If the general is guilty of a crime, it is dereliction of duty by permitting his staff to verbally run roughshod over the civilian administration.  That is miles away from the hysterical media coverage that has been provided thus far.  This is not Truman versus MacArthur, where a general specifically went and made public statements at odds with the policy prescriptions of the President.  MacArthur was insubordinate (announcing a strategy that was in fact opposed by the White House) and in his arrogance, challenged a key principle of civil governance; McChrystal was negligent; nowhere in that article does he utter a policy at odds with that of his masters in Washington.

They are both firing offences, but there is a world of difference between them.  Enough of the hyperventilating comparisons.

RELATED: A poll at milblog Neptunus Lex, with unsurprising results.

ALSO RELATED: Jay Currie, Ben and Skippy Stalin want to see McChrystal get the boot.

BUT THAT’S DIFFERENT: Of course nobody remembers General Eric Shinseki’s public falling out with SecDef Rumsfeld during the 2003 run-up to the Iraq War.  Funny how Shinseki wasn’t compelled to make obeisance to his political masters then.

Category: Foreign Affairs  Tags: ,  3 Comments

The other lesson of Cheonan‘s sinking

Via the always insightful Bubblehead at The Stupid Shall Be Punished:

Now that submarine torpedoes are in the news, expect more less-than-knowledgeable commentary like this post at the Human Events blog, which brings up not-infrequent meme that supercavitating torpedoes are a superweapon that can’t be countered (and that they’re somehow superior to regular homing torpedoes). The author also says:

The evolution of submarine warfare has been a cat-and-mouse game in which a technological advantage can turn the hunter into the hunted. The March 26 incident may now give the submarine the advantage.

As if that hasn’t been the case for about 50 years. Sure, it helps skimmer morale to run exercises where they think they’re actually tracking a submarine in real-world conditions, but the fact remains that the best defense against a well-handled submarine is another submarine (or a clever minefield). This incident only shows that even a crappy submarine is superior to most surface ships, especially unalerted ones.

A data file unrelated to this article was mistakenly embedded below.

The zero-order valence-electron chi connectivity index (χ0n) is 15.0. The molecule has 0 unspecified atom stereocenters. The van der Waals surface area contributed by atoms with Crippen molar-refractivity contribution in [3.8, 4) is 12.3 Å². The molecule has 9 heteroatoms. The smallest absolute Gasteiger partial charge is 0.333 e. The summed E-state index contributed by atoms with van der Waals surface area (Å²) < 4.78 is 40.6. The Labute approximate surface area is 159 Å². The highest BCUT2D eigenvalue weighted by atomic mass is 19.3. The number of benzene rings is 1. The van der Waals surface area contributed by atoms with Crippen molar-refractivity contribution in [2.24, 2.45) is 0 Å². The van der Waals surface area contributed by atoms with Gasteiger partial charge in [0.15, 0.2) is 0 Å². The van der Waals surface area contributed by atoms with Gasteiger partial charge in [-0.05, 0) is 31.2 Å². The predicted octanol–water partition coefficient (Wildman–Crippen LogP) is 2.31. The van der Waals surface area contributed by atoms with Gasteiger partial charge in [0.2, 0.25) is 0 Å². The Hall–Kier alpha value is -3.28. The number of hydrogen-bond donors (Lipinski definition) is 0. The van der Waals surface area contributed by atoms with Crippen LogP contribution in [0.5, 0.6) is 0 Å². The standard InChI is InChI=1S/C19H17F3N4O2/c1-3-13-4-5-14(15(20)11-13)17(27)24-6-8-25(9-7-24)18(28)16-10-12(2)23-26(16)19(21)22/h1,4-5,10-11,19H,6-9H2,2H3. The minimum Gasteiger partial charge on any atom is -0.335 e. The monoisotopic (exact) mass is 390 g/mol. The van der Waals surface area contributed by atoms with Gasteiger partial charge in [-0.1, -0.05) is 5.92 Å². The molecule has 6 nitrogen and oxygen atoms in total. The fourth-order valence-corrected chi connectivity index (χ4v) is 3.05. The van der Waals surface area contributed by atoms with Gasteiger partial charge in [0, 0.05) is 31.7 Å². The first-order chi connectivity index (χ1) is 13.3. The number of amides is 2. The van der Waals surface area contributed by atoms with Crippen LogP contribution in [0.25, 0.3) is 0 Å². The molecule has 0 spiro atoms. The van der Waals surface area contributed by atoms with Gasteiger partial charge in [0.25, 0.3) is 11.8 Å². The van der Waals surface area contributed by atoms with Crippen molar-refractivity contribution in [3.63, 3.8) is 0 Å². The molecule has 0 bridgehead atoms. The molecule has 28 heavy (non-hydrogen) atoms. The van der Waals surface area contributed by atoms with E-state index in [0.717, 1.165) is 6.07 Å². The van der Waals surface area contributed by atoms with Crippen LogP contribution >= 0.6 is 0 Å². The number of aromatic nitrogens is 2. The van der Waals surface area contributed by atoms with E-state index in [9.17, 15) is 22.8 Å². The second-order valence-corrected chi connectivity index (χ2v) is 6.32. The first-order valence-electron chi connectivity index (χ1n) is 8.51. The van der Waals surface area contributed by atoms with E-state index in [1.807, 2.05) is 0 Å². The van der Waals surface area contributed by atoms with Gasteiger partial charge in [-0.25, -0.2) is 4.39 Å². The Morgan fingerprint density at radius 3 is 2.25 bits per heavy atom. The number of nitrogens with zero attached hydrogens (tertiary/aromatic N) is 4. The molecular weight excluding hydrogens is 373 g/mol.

— Bubblehead.  “The Submarine Advantage.” The Stupid Shall Be Punished, 19 May 2010. [Emphasis mine]

There’s a lesson in there, somewhere.

Also not-to-be-missed are the stories of ASW adventures in the comments; this one is my hands-down favourite.

Category: Foreign Affairs, National Defence  Tags: ,  Comments off

You can offer no consequences that matter

There’s a lot of noise in the press today about South Korea’s Cheonan investigation, and how the evidence points to a deliberate torpedo attack by an NK submarine. Perhaps my favourite headline is this one from the Voice of America: “S. Korea Says North Will ‘Pay’ For Ship Sinking.” Well, no, they won’t. And here’s why.

It makes a lot of strategic and tactical sense for the North to apply pressure to South Korea and adopt a more threatening posture.

North Korea’s a country in terminal decline; its economy stagnating, its people malnourished if not starving. For a long time South Korea sent food and economic aid to the North, in order to stave off a humanitarian disaster of epic proportions. For many years the South gave more aid to the North than its putative ideological sponsors in China. But two years ago, the South cut off most of its aid because of the North’s foot-dragging on nuclear non-proliferation agreements. They had only recently reinstated some food aid shipments.

The North is trying to remind the South that it can’t be shunted off to a corner and ignored; it needs food, and the South needs to provide it. Or there will be war. And in order to prove that the threats of war are clear and present, it has to do something that looks and smells an awful lot like war—such as torpedoing the Cheonan without warning or provocation.

North Korea is canny enough to know that its southern neighbours would do just about anything to avoid a war. The collective memory of the last Korean peninsular war is long-lived, and the South is well aware that its present prosperity and social cohesion would be strained by a protracted war with the North. Thus the North can commit these acts of war and cold-blooded murder at the times and places of its choosing, and be assured that the South would never respond in kind. The South may threaten sanctions, but what are more sanctions to a nation already saddled with many, and a population already starving? The North is battling for survival and is willing to take big risks.

When things quiet down again, the South will probably reconsider its food aid once more, which will then provoke a newer, bloodier attack. And the South will once again emit a lot of harsh words but take no effective deterrent action. It will be forced to deal with the North and send more aid, purely because it can’t stomach the alternative.